I am continuing my recap blog posts of the Tableau Fringe Festival that occurred earlier this month. Today, I am going to review Mark Jacobson’s (photo, right) presentation, Automating Content Management for Tableau Server.
To view my previous posts on the Tableau Fringe Festival, you can click on one of the links below.
- Part 1 on Reverse Engineering (Kim Unger) can be found here.
- Introducing Emily Kund, Founder of TFF can be found here.
- Part 2 on Social Media Analytics (Christopher Scott) can be found here.
I hope you enjoyed these recap posts. If I left any content out that you want me to include, please let me know.
Thanks and best regards,
Automating Content Management for Tableau Server – Mark Jacobson
Mark’s presentation focused on four key topics.
- The content management lifecycle Mark uses in the development of Tableau workbooks and their eventual deployment into Production.
- Content management pain points users may have. In other words, metrics that are hard to track using the Tableau Server built-in monitoring tools.
- What Tableau Server offers today in the way of content management tools.
- A brief overview of his development of Slalom’s Sheriff for Tableau Server tool that helps provide a deeper understanding of how a company’s Tableau workbooks are being used along with other key content management metrics.
Details about the development of Sheriff and its code snippets can be found in three blog posts on Mark’s blog site, vizibly diffrnt, along with other useful information.
I have also provided links to all three parts of Mark’s blog series on this in my Sources section at the end of this post.
Tableau Content Management Lifecycle
Mark started his presentation by giving us an overview of how he uses a content management lifecycle for promoting Tableau content from DEVL/TEST to PROD .
In Mark’s example, it sounded like many of his clients have a DEVL/TEST environment and a PROD environment. Once a workbook has been developed according to the business partner’s requirements, it is pushed to the PROD server for consumption by the business community.
In my world, we have traditionally had three (and four) environments. However, for smaller businesses, this may not be cost-effective for them to maintain three or four physical or virtual servers.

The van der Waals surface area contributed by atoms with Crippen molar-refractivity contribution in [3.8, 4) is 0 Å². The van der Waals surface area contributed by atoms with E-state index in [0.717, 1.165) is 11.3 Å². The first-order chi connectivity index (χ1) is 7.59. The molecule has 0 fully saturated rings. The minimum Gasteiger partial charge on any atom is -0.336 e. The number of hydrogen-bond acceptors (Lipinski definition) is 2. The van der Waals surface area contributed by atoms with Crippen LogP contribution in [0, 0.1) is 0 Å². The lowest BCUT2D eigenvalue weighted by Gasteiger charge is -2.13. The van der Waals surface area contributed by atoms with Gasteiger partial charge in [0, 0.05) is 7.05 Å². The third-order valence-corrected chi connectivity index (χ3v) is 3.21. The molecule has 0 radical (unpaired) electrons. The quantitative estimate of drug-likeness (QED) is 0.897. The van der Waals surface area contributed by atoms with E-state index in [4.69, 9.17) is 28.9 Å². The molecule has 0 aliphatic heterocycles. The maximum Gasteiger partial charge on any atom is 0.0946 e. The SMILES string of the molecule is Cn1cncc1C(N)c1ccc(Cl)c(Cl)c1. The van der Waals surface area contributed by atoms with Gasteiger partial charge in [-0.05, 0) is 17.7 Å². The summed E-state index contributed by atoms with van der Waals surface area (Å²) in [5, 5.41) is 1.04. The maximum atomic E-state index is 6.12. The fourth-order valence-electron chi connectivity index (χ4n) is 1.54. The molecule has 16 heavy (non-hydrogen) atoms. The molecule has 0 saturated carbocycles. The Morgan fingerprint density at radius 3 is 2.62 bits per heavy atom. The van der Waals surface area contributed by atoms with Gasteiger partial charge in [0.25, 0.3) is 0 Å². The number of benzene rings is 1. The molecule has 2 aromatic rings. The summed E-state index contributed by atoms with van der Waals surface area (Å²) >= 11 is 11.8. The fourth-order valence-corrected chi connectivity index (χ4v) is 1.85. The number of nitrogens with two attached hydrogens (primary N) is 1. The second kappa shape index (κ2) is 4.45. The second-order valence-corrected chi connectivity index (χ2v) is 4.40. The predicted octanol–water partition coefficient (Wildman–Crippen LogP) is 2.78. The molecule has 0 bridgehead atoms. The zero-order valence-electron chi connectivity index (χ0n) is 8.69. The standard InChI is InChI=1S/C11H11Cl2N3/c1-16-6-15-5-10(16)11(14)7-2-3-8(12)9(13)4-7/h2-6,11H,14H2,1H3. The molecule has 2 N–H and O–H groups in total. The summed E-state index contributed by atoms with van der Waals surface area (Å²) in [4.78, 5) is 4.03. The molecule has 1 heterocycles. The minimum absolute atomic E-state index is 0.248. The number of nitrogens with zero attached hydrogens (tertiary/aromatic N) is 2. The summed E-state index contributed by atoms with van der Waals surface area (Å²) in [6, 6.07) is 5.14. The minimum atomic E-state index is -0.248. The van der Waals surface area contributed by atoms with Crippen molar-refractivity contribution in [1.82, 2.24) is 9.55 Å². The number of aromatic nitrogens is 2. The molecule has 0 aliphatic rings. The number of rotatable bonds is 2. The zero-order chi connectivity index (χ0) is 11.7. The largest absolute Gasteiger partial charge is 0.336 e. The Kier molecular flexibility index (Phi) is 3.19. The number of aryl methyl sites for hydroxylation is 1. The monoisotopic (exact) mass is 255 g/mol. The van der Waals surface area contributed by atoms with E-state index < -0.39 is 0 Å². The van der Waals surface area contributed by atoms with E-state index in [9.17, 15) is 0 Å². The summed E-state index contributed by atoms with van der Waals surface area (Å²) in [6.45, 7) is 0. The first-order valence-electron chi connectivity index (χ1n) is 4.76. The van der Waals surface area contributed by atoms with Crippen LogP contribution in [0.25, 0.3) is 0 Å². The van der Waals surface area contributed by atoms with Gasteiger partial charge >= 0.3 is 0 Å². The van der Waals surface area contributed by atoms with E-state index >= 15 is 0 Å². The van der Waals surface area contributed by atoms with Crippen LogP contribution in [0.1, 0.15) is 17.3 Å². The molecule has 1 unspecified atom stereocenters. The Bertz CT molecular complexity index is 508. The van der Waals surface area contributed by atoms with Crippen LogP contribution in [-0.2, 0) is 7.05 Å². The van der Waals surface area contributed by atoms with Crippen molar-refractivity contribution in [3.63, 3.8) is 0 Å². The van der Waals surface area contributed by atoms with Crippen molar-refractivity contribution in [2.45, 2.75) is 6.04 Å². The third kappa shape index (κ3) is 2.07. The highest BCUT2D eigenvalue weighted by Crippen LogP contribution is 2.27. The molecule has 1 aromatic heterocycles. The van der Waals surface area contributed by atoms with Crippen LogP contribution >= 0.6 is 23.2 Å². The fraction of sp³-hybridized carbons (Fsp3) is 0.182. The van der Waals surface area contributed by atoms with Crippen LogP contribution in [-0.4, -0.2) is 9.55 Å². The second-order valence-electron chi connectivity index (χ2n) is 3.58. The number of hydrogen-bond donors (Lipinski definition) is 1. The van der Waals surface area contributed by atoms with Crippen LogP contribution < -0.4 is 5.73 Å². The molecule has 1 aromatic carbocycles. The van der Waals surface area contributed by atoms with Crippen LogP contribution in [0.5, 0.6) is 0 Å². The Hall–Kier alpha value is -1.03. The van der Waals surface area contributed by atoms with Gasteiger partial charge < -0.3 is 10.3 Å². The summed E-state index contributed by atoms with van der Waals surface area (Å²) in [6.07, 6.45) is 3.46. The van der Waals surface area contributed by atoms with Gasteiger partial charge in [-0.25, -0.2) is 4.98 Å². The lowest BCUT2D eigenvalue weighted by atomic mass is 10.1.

Here are the environments I typically use.
SANDBOX – For testing new versions and updates of the Tableau Desktop and Server software prior to deploying it in DEVL. Because many of my previous applications were used 24/7 and had a service level agreement of 99.99% uptime, we had to ensure we found any vendor issues with the software prior to starting to develop with it.
DEVL – This is where we do actual development of Tableau Workbooks. The business partners typically do not have access to this environment but are often provided demos of the workbooks being worked on to ensure we are meeting the requirement before we move it on for quality assurance. However, highly Tableau skilled business partners can publish their workbooks to this environment where they can be reviewed for performance and completeness issues.
TEST/QA – In the past, we have used these names interchangeably. This is where test plans developed in collaboration with the business partners are tested and bug & enhancement tickets are open. I see the fixing of bugs and the enhancement of features as a very iterative process. Often times, teams will merge these into a followup sprint or a product backlog. I am of the belief that requirements can be “discovered” all the way into the Test phase. There are methodology religious debates about this, but I will save that discussion for another time.